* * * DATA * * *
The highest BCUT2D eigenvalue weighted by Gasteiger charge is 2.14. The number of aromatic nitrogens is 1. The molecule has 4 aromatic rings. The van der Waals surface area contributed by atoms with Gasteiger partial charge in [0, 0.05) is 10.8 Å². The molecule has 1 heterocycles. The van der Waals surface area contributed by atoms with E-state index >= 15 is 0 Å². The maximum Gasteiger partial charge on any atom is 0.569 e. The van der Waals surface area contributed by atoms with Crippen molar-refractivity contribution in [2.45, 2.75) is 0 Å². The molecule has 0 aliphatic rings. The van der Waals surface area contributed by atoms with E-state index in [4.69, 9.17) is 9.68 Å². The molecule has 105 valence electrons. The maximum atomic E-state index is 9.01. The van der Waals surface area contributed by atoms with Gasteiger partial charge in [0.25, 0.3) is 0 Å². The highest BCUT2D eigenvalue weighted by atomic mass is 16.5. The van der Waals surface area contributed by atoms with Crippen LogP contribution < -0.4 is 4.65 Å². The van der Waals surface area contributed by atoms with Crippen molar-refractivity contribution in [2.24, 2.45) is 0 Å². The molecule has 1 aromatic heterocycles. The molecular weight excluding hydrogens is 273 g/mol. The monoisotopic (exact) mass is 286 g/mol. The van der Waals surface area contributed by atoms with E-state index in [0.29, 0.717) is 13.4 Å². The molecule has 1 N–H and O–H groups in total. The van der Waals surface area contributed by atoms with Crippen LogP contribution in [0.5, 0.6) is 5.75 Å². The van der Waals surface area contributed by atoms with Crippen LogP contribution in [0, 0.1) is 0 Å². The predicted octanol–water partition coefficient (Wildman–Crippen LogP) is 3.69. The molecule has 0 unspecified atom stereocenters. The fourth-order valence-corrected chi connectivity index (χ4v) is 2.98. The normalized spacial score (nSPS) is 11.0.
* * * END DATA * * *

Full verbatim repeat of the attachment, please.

The highest BCUT2D eigenvalue weighted by Gasteiger charge is 2.14. The number of aromatic nitrogens is 1. The molecule has 4 aromatic rings. The van der Waals surface area contributed by atoms with Gasteiger partial charge in [0, 0.05) is 10.8 Å². The molecule has 1 heterocycles. The van der Waals surface area contributed by atoms with E-state index >= 15 is 0 Å². The maximum Gasteiger partial charge on any atom is 0.569 e. The van der Waals surface area contributed by atoms with Crippen molar-refractivity contribution in [2.45, 2.75) is 0 Å². The molecule has 0 aliphatic rings. The van der Waals surface area contributed by atoms with E-state index in [4.69, 9.17) is 9.68 Å². The molecule has 105 valence electrons. The maximum atomic E-state index is 9.01. The van der Waals surface area contributed by atoms with Gasteiger partial charge in [0.25, 0.3) is 0 Å². The highest BCUT2D eigenvalue weighted by atomic mass is 16.5. The van der Waals surface area contributed by atoms with Crippen LogP contribution < -0.4 is 4.65 Å². The van der Waals surface area contributed by atoms with Crippen molar-refractivity contribution in [2.24, 2.45) is 0 Å². The molecule has 1 aromatic heterocycles. The molecular weight excluding hydrogens is 273 g/mol. The monoisotopic (exact) mass is 286 g/mol. The van der Waals surface area contributed by atoms with E-state index in [0.29, 0.717) is 13.4 Å². The molecule has 1 N–H and O–H groups in total. The van der Waals surface area contributed by atoms with Crippen LogP contribution in [0.5, 0.6) is 5.75 Å². The van der Waals surface area contributed by atoms with Crippen LogP contribution in [0, 0.1) is 0 Å². The predicted octanol–water partition coefficient (Wildman–Crippen LogP) is 3.69. The molecule has 0 unspecified atom stereocenters. The fourth-order valence-corrected chi connectivity index (χ4v) is 2.98. The normalized spacial score (nSPS) is 11.0.